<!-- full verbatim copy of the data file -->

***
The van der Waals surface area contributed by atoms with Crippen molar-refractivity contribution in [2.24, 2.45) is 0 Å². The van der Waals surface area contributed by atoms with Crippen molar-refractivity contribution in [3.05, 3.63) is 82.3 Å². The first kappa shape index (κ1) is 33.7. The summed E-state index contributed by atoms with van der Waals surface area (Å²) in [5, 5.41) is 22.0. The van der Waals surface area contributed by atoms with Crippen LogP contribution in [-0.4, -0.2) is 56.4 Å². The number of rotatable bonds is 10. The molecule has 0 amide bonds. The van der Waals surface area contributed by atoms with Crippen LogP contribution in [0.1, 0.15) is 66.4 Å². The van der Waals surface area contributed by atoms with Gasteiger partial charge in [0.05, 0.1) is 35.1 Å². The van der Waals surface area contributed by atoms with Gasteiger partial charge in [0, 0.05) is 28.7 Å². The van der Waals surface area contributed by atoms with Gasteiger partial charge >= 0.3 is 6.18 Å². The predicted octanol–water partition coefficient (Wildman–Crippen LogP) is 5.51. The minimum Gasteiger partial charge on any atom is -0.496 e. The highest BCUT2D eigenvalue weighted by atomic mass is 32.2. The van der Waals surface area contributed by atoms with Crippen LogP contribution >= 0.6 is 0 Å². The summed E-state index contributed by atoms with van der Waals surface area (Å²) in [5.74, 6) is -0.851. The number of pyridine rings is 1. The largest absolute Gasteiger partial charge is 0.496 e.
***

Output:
The van der Waals surface area contributed by atoms with Crippen molar-refractivity contribution in [2.24, 2.45) is 0 Å². The van der Waals surface area contributed by atoms with Crippen molar-refractivity contribution in [3.05, 3.63) is 82.3 Å². The first kappa shape index (κ1) is 33.7. The summed E-state index contributed by atoms with van der Waals surface area (Å²) in [5, 5.41) is 22.0. The van der Waals surface area contributed by atoms with Crippen LogP contribution in [-0.4, -0.2) is 56.4 Å². The number of rotatable bonds is 10. The molecule has 0 amide bonds. The van der Waals surface area contributed by atoms with Crippen LogP contribution in [0.1, 0.15) is 66.4 Å². The van der Waals surface area contributed by atoms with Gasteiger partial charge in [0.05, 0.1) is 35.1 Å². The van der Waals surface area contributed by atoms with Gasteiger partial charge in [0, 0.05) is 28.7 Å². The van der Waals surface area contributed by atoms with Gasteiger partial charge >= 0.3 is 6.18 Å². The predicted octanol–water partition coefficient (Wildman–Crippen LogP) is 5.51. The minimum Gasteiger partial charge on any atom is -0.496 e. The highest BCUT2D eigenvalue weighted by atomic mass is 32.2. The van der Waals surface area contributed by atoms with Crippen LogP contribution >= 0.6 is 0 Å². The summed E-state index contributed by atoms with van der Waals surface area (Å²) in [5.74, 6) is -0.851. The number of pyridine rings is 1. The largest absolute Gasteiger partial charge is 0.496 e.